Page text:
White House: Tiffany Should Cut Prices, Not Advertise Gripes

Discussion
Mar 26, 2004
George Anderson

By George Anderson


Tiffany & Co. recently ran a letter in the Washington Post taking issue with the Bush Administration’s decision to approve construction of a silver and copper mine in the Cabinet Mountains Wilderness Area near the Montana-Idaho border. The letter called on the chief of the Forest Service, Dale Bosworth, to reverse the decision.


Mark Rey, an undersecretary of the Department of Agriculture, responded to the letter by saying, “I’m guessing this ad in The Washington Post cost upwards of $50,000. For $49,999.63 less, they could have sent us this letter and given their customers a discount on their products.”


Tiffany responded, “It is by no means the first time that we have communicated with appropriate government officials about our desire to see precious metals and gemstones extracted in environmentally and socially responsible ways. Our record on that score goes back nearly a decade.”


Moderator’s Comment: Are you surprised by the response of the Bush administration to the Tiffany & Co. letter
in the Washington Post?


According to a Associated Press piece we found on the Los Angeles Times’s Web site, Mark Rey said the Tiffany letter was filled with a number of errors
although he declined to elaborate.


It has also been suggested that Tiffany has taken this action to square itself with its customers and groups opposed to mining in wilderness areas.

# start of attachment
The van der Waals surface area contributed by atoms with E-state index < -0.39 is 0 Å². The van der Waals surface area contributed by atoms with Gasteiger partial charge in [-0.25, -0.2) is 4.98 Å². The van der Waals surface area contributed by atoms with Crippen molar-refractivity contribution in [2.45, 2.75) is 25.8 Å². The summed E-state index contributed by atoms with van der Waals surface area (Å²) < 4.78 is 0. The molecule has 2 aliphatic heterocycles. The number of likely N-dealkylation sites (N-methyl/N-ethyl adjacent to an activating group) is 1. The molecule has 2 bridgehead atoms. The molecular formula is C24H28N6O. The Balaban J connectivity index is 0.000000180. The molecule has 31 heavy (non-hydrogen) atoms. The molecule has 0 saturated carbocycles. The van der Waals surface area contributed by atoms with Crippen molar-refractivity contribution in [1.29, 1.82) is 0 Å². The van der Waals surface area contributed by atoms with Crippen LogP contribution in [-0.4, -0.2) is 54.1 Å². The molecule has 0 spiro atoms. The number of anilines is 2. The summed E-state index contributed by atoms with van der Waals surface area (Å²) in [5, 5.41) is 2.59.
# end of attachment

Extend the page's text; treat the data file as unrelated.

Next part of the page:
Based on our scoring system, we have this at Tiffany 1, Mr. Rey and the Bush Administration 0.


We have to admit disappointment with the Bush administration’s response but not surprise because this is not the first time the President’s people would
have been better off staying quiet and didn’t.


You may recall an op-ed piece run by Warren Buffett in the Washington Post last year that was critical of the Bush administration’s tax proposals
saying, in essence, they unfairly advantaged the rich at the expense of the poor.


Pam Olson, assistant secretary for tax policy, in the Treasury Department shot back, “a certain Midwestern oracle, who, it must be noted, has played the
tax code like a fiddle, is still safe retaining all his earnings.”


Mr. Buffet’s response in the 2003 Berkshire Hathaway Inc. Annual Report was direct and to the point. “If only 540 taxpayers paid the amount Berkshire
will pay, no other individual or corporation would have to pay anything to Uncle Sam. That’s right: 290 million Americans and all other businesses would not have to pay a dime
in income, social security, excise or estate taxes to the federal government.”
George
Anderson – Moderator

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